Pet owners usually think their four-legged friends are something special. This weekend, thousands are putting that pride to the test at the Salt City Cluster Dog Show. Our Sarah Blazonis tells us what it takes to get competitors ready to put their best paw forward.
NEW YORK STATE FAIRGROUNDS -- At first glance, you might think competing in the Salt City Cluster Dog show is a walk in the park.
"We try to make the experience nice for the dogs, you know. It's like when you go to the spa -- it's the same for them," said trainer Ariel Cukier as he put the finishing touches on Axle the Tibetan Terrier's grooming, which included blow drying and brushing.
But Axle's blow out is just a final step in a long road towards the competition.
It's a path Lauren Hull's Great Pyrenees, Ellie, has been on for the past six months, or since she was eight weeks old.
"We usually work everyday after school. I'll come home and put the show leash on and I'll be like, 'Come on, Ellie, let's go to work,'" said Hull.
And time isn't the only commitment owners of Saturday's 1,700 competitors are familiar with. Training, grooming, and other costs add up fast.
"People travel all over. I mean, a lot of people fly in with their dogs, people drive long distances, and they do this every weekend for the love of the sport," said North Country Kennel Club President Desiree Williams.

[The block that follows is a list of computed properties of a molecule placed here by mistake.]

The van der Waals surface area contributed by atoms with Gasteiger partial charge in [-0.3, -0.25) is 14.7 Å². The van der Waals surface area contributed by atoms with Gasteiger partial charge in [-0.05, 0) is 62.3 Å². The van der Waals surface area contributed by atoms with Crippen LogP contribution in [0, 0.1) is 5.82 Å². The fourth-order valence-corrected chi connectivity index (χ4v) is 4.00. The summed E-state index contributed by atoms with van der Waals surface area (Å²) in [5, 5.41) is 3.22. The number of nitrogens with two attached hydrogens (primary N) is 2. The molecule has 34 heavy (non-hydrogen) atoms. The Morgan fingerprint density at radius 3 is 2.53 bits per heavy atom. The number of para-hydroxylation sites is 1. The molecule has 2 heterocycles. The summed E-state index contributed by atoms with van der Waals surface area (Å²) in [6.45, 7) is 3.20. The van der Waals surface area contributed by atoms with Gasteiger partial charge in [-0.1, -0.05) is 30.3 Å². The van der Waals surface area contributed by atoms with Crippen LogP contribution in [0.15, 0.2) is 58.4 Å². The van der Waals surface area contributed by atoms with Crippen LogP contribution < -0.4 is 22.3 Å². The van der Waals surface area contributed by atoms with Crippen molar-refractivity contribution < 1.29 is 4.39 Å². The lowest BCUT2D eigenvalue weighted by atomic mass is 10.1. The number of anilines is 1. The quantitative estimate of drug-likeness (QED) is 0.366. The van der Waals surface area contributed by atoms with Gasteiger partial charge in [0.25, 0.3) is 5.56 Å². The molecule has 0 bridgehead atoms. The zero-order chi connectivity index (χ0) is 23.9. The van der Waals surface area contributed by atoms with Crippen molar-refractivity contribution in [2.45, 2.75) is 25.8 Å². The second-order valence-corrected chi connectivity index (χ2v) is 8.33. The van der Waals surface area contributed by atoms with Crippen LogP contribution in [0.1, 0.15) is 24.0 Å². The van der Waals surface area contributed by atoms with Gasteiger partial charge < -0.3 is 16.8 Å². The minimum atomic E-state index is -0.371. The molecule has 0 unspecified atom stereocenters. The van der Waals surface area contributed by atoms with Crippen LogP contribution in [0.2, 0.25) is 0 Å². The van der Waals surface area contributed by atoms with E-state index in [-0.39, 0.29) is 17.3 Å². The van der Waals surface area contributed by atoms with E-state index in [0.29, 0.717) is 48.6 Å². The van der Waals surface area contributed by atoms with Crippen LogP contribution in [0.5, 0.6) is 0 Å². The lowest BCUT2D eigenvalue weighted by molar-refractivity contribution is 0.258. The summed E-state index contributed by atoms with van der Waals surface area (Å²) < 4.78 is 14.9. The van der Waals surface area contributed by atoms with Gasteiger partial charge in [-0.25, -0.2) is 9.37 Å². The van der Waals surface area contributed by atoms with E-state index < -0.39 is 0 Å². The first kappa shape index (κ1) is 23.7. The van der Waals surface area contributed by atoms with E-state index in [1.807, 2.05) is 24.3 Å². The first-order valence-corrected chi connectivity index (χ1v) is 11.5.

Officials say the goal of the show circuit for many is for their dog to eventually walk away with a championship, grand championship, or become top ranked in the country for its breed. Brian Lepel's St. Bernard, Bourbon, is working toward grand champion status.
"You get out, you meet a lot of people, you learn about the breed, I'm always learning more stuff about the breed as time goes on," said Lepel of why he enjoys showing Bourbon.
Officials say that's one of the benefits for the public, too. Visitors to the show get to see a variety of breeds -- including the rare Skye Terrier.
"They're on the endangered list," said Skye Terrier Owner Alan Smith. "They were between tigers and pandas, they've now slipped below pandas. There's, at most, 3,000 alive in the world today."
It's also a good place for future pet owners to get an idea of what breed is right for their family, whether or not they plan to make them a show dog.
And if you want to check out the dog show, you still have some time. The show wraps up Sunday at the fairgrounds.